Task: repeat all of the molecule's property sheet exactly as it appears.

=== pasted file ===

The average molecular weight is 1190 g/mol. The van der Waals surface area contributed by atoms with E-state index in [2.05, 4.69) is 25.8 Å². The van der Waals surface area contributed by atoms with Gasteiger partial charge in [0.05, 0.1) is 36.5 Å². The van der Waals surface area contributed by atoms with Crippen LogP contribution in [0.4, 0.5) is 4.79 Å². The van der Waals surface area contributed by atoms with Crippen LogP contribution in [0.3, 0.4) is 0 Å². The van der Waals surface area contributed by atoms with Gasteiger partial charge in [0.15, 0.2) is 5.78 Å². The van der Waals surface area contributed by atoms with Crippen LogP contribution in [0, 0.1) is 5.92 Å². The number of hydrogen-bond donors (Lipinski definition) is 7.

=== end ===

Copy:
The average molecular weight is 1190 g/mol. The van der Waals surface area contributed by atoms with E-state index in [2.05, 4.69) is 25.8 Å². The van der Waals surface area contributed by atoms with Gasteiger partial charge in [0.05, 0.1) is 36.5 Å². The van der Waals surface area contributed by atoms with Crippen LogP contribution in [0.4, 0.5) is 4.79 Å². The van der Waals surface area contributed by atoms with Crippen LogP contribution in [0.3, 0.4) is 0 Å². The van der Waals surface area contributed by atoms with Gasteiger partial charge in [0.15, 0.2) is 5.78 Å². The van der Waals surface area contributed by atoms with Crippen LogP contribution in [0, 0.1) is 5.92 Å². The number of hydrogen-bond donors (Lipinski definition) is 7.